Is it time to start calling block games like Minecraft? I can’t say I’ve seen too many in the past that have successfully channeled Mojang’s charming survival adventure, but Outerverse is a pretty impressive take on the blocky shoulders of Minecraft. On top of that, it takes inspiration from boss items from Valheim, as well as world automation from Factorio and Satisfactory.
If that sounds like an odd combination of items, it makes a lot more sense in the hands. Powered by Tbjbu2, Exterior (opens in a new tab) it’s like minecraft in space. Instead of that flat world that lasts forever, you spawn a cube world that you can explore, build, mine, farm, before creating a little spaceship to find a new planet to explore in your galaxy. I played around a bit to see how it worked and was quite impressed with its potential and how quickly it gets you up and running on your automation adventure.
We encourage you to mine, build machines, and eventually upgrade your character and repertoire to the point where you can find and defeat six different bosses scattered throughout the universe. These titans are Valheim-esque in that they are all quite different in body and abilities, and you have to find their counters, like fire, lasers, or rockets, to make sure you’re up for the fight.
Machines play an important role, taking over much of the work that you would traditionally associate with the survival genre. They will do everything out of the box, but can also be programmed by the player (when starting a world you have the option to play ‘manually’). This will disable the machines, automation, logic, and wires so you can get everything to work and behave exactly the way you want.
For the small part I played, I would describe Outerverse as generous. From the game’s automation approach, which makes it easier to find mines and make machines do your bidding, to the sheer amount of light a torch sheds, the game wants the player to thrive more than survive. I’m not sure how it scales, but it was a relief when I built the first ‘machine’, a cave finder, and it did a lot of the mining for me. A line stretched from the seven-block structure to the bottom of the earth, even through a lake on the line’s path into an open underground space. Outerverse cuts the cruft and wants you to get to the good stuff ASAP.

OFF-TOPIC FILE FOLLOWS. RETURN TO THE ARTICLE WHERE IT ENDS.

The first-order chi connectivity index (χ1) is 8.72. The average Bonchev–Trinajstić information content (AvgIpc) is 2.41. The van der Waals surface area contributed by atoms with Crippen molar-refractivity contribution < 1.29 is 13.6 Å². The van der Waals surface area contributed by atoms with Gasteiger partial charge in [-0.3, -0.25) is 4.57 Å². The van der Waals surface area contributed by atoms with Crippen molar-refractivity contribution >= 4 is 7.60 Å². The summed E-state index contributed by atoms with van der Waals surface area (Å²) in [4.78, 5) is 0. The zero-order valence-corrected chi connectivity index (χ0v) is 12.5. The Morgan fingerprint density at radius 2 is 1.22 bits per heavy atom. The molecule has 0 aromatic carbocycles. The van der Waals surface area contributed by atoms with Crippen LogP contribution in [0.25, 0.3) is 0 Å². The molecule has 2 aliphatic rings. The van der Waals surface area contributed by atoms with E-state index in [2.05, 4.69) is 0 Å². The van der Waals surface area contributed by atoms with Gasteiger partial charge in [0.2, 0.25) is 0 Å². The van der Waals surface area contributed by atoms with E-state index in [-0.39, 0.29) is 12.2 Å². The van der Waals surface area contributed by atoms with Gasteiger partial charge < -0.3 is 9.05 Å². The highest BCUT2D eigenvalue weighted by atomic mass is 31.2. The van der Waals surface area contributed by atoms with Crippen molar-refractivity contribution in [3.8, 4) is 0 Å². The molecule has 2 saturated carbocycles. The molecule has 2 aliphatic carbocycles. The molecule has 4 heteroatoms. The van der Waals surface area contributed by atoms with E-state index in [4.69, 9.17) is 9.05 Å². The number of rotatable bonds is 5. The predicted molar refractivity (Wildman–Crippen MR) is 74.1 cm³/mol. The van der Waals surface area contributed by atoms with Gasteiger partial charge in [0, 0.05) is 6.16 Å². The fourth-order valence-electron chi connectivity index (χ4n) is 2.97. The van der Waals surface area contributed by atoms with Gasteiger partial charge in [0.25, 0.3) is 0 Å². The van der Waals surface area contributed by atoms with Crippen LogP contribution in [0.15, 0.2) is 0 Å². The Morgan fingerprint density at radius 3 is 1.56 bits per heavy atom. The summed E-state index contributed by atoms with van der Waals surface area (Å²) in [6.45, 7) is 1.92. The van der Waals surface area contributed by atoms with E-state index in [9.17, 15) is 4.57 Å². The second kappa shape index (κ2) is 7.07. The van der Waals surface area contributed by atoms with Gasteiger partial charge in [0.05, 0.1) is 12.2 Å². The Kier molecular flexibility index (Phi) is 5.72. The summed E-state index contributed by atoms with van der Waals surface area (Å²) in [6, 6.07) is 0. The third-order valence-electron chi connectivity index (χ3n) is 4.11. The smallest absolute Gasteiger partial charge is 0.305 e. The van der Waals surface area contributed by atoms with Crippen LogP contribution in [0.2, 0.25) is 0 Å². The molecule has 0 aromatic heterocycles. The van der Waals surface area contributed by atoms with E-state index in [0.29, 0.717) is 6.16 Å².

Although I described it as a cocktail of Minecraft, Factorio, and Valheim, it’s a lighter version of each. The automation explanation feels a bit overwhelming, although there are helpful little images like LEGO guides explaining how things are built. And the visuals aren’t as charming or expressive as those in Minecraft. The sand is pink, as is the iron ore, as are all the animals and some of the enemies I encountered. But as a very small version of a fairly large genre, Outerverse does a pretty excellent job of taking bits and pieces from every game he likes and molding them into something he hasn’t seen before.
Outerverse is brand new, so it’s worth keeping an eye out for future updates, as even the little bit I played was quite fun. And oh, in case you were worried that the name sounded blockchain or NFT-y, Outerverse was sadly already caught up in a controversy-leading publisher. Freedom Games will deny its involvement in any crypto scheme (opens in a new tab). A scammer used the game as a front for unlucky users to buy tokens. Whoever claimed he could use said tokens in the Outerverse, but Freedom Games quickly made it clear that the website and accounts had nothing to do with the actual project.